Strawberries give you that sinking feeling?

February 28, 2019

 

 

What you see: Sunken, darker areas on your strawberries
What it is: Aging in action
Eat or toss: If the bruised areas aren’t showing signs of mold they’re safe to eat. However, if the strawberry is very soft and degraded, it won't taste good anymore

 

The story:
As fruits age they lose water and their cell walls weaken. Strawberries are especially prone to deflating because, at peak ripeness, they puff themselves up with little air pockets that rely on pressure from water-packed cells to stay firm. So it’s no surprise that in the image above, these older strawberries seem to be caving in, with their weakened flesh sporting bruise-y spots. Also, check out the leaves: they’re looking pretty dry and crispy. 

 

Softening fruit like this is more susceptible to mold, but as long as you don’t see any, it’s still fine. The next question is will it taste very good? That depends! 

 

They're supposed to soften - a bit

Strawberries soften, sweeten and develop flavor as they ripen with age—the better to convince us animals to eat them and then, erm, distribute their seeds. (Fun fact: a complex mixture of more than 300 flavor compounds has been detected in ripening strawberries.) 

 

The mechanisms that cause strawberry cells to weaken and soften don't have an off switch. So eventually the strawberry transitions from ripening to rotting. 

 

Old strawberries can get boozy

In the meantime, you might notice an alcohol-y flavor in older strawberries. That happens because cells on the inside of the strawberry, still living and breathing, can't get the oxygen they need to keep running the strawberry engine (Yep, oxygen. The strawberry plant takes in carbon dioxide and releases oxygen for daytime photosynthesis, but takes in oxygen for round-the-clock respiration). So, they resort to no-oxygen-required fermentation as a backup energy source. Fermentation produces alcohol. A high internal alcohol content can make a strawberry taste like a vodka shot.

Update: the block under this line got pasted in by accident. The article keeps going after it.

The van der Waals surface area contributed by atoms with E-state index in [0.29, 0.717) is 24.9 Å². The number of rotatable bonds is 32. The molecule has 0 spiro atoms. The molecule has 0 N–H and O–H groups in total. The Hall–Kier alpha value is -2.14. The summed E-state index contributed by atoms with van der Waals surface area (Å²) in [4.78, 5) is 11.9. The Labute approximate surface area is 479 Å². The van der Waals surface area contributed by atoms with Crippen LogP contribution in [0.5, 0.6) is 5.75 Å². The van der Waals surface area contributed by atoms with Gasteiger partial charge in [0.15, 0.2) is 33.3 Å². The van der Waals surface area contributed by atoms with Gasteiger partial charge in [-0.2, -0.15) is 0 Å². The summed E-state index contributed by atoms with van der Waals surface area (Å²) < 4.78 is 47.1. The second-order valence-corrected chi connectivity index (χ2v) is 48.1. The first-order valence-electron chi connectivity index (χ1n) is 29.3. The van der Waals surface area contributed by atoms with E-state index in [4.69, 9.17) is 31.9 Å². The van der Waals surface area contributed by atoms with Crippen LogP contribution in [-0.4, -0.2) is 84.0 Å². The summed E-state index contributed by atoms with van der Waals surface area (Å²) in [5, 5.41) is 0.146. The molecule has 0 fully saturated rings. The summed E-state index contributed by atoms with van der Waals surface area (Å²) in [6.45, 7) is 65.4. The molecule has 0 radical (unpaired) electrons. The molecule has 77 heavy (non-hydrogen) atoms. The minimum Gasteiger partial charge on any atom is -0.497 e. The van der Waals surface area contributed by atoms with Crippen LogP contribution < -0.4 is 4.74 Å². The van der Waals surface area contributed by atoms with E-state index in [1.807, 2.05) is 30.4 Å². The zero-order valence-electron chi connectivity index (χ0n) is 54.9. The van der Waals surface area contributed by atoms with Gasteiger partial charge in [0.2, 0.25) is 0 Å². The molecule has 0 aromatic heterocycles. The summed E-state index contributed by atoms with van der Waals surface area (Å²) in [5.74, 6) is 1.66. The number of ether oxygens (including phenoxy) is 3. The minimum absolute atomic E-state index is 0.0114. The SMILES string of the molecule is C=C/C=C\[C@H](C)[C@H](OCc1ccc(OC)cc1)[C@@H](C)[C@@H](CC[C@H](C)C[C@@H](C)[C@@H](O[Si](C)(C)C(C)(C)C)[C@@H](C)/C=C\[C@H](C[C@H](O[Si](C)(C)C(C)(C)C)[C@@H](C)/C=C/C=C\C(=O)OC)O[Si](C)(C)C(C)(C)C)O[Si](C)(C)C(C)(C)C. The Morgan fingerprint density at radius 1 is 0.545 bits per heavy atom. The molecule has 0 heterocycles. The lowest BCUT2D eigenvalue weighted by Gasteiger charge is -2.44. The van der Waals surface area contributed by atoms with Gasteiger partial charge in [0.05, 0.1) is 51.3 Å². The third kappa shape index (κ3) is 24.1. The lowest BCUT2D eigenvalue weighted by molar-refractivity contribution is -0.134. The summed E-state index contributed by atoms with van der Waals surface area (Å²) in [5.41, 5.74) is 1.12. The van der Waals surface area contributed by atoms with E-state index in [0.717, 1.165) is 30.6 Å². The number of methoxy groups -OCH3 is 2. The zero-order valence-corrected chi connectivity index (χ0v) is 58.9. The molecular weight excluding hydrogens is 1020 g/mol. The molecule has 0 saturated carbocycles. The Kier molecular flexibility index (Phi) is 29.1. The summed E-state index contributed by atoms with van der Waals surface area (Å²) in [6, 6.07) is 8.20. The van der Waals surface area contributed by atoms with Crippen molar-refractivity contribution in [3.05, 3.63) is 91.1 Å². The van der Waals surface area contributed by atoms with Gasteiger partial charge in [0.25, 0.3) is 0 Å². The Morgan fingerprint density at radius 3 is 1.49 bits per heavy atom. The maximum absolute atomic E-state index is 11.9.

As strawberries age, they also give up some of their best stuff. So, you’ll get less Vitamin C from a strawberry like the ones pictured here, but with fiber and other components, it won’t be a complete nutritional wasteland. So, give it an assessing nibble and then make an informed choice. Smoothies anyone?

 

 

SOURCES:

Cecilia N. Nunes, Ph.D. Associate Professor. Food Quality Laboratory. Department of Cell Biology, Microbiology and Molecular Biology. University of South Florida

Emily Therese Cloyd. Botanist

What’s in your strawberries? Simon Cotton. Education in Chemistry. Royal Society of Chemistry. 
A methodology for assessing the quality of fruit and vegetables. Doctoral Thesis. Azodanlou, Ramin. Swiss Federal Institute of Technology Zurich. 2001.
Gain and Loss of Fruit Flavor Compounds Produced by Wild and Cultivated Strawberry Species, Asaph Aharoni, Ashok P. Giri, Francel W.A. Verstappen, Cinzia M. Bertea, Robert Sevenier, Zhongkui Sun, Maarten A. Jongsma, Wilfried Schwab, Harro J. Bouwmeester. November 2004. The Plant Cell. American Society of Plant Biologists
Fermentation. Britannica.
Fruit Quality, Fermentation Products, and Activities of Associated Enzymes During Elevated CO2 Treatment of Strawberry Fruit at High and Low Temperatures. Jianzhi Jenny Zhang and Christopher B. Watkins. Cornell University. Journal of the American Society for Horticultural Science. 2005. 

Abscisic acid and sucrose regulate tomato and strawberry fruit ripening through the abscisic acid‐stress‐ripening transcription factor. Plant Biotechnology Journal. 2016 Oct; 14(10): 2045–2065.
Haifeng Jia, Songtao Jiu, Cheng Zhang, Chen Wang, Pervaiz Tariq, Zhongjie Liu, Baoju Wang, Liwen Cui, and Jinggui Fang

Metabolic Processes in Harvested Products. Author: Kay. Accessed via the University of Florida website. 
 

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© 2019 by Eat Or Toss.

Content may not be duplicated without express written permission from EatOrToss.com. All information posted on this blog is thoroughly researched, but is provided for reference and entertainment purposes only. For medical advice, please consult a doctor. Please see our terms